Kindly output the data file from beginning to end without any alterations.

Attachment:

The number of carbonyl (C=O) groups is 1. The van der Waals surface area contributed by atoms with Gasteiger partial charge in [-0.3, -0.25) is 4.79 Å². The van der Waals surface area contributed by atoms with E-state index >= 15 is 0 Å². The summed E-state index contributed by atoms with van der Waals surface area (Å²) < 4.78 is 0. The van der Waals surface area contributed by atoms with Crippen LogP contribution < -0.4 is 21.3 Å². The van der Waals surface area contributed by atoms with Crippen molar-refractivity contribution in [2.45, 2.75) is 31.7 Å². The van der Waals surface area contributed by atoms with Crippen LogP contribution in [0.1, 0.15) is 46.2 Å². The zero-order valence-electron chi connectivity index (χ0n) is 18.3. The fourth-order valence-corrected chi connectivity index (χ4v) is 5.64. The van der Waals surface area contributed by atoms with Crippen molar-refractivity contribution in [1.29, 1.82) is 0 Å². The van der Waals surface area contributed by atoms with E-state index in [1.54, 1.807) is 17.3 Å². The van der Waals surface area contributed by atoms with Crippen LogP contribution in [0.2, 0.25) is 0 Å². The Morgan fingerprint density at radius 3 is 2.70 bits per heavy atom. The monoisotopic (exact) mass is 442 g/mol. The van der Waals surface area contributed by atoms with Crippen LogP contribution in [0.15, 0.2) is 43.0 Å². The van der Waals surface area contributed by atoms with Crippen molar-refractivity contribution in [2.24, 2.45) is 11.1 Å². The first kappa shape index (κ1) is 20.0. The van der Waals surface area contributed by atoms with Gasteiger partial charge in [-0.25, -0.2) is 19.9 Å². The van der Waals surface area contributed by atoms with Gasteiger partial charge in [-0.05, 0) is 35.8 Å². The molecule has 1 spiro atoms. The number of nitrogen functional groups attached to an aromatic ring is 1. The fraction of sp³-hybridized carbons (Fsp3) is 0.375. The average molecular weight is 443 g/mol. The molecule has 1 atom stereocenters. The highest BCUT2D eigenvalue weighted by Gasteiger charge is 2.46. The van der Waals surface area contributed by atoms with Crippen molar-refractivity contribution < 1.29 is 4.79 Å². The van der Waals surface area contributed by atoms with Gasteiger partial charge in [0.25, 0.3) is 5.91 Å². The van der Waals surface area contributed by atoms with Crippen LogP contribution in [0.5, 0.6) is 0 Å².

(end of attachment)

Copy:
The number of carbonyl (C=O) groups is 1. The van der Waals surface area contributed by atoms with Gasteiger partial charge in [-0.3, -0.25) is 4.79 Å². The van der Waals surface area contributed by atoms with E-state index >= 15 is 0 Å². The summed E-state index contributed by atoms with van der Waals surface area (Å²) < 4.78 is 0. The van der Waals surface area contributed by atoms with Crippen LogP contribution < -0.4 is 21.3 Å². The van der Waals surface area contributed by atoms with Crippen molar-refractivity contribution in [2.45, 2.75) is 31.7 Å². The van der Waals surface area contributed by atoms with Crippen LogP contribution in [0.1, 0.15) is 46.2 Å². The zero-order valence-electron chi connectivity index (χ0n) is 18.3. The fourth-order valence-corrected chi connectivity index (χ4v) is 5.64. The van der Waals surface area contributed by atoms with Crippen molar-refractivity contribution in [1.29, 1.82) is 0 Å². The van der Waals surface area contributed by atoms with E-state index in [1.54, 1.807) is 17.3 Å². The van der Waals surface area contributed by atoms with Crippen LogP contribution in [0.2, 0.25) is 0 Å². The Morgan fingerprint density at radius 3 is 2.70 bits per heavy atom. The monoisotopic (exact) mass is 442 g/mol. The van der Waals surface area contributed by atoms with Crippen LogP contribution in [0.15, 0.2) is 43.0 Å². The van der Waals surface area contributed by atoms with Crippen molar-refractivity contribution in [2.24, 2.45) is 11.1 Å². The first kappa shape index (κ1) is 20.0. The van der Waals surface area contributed by atoms with Gasteiger partial charge in [-0.25, -0.2) is 19.9 Å². The van der Waals surface area contributed by atoms with Gasteiger partial charge in [-0.05, 0) is 35.8 Å². The molecule has 1 spiro atoms. The number of nitrogen functional groups attached to an aromatic ring is 1. The fraction of sp³-hybridized carbons (Fsp3) is 0.375. The average molecular weight is 443 g/mol. The molecule has 1 atom stereocenters. The highest BCUT2D eigenvalue weighted by Gasteiger charge is 2.46. The van der Waals surface area contributed by atoms with Crippen molar-refractivity contribution < 1.29 is 4.79 Å². The van der Waals surface area contributed by atoms with Gasteiger partial charge in [0.25, 0.3) is 5.91 Å². The van der Waals surface area contributed by atoms with Crippen LogP contribution in [0.5, 0.6) is 0 Å².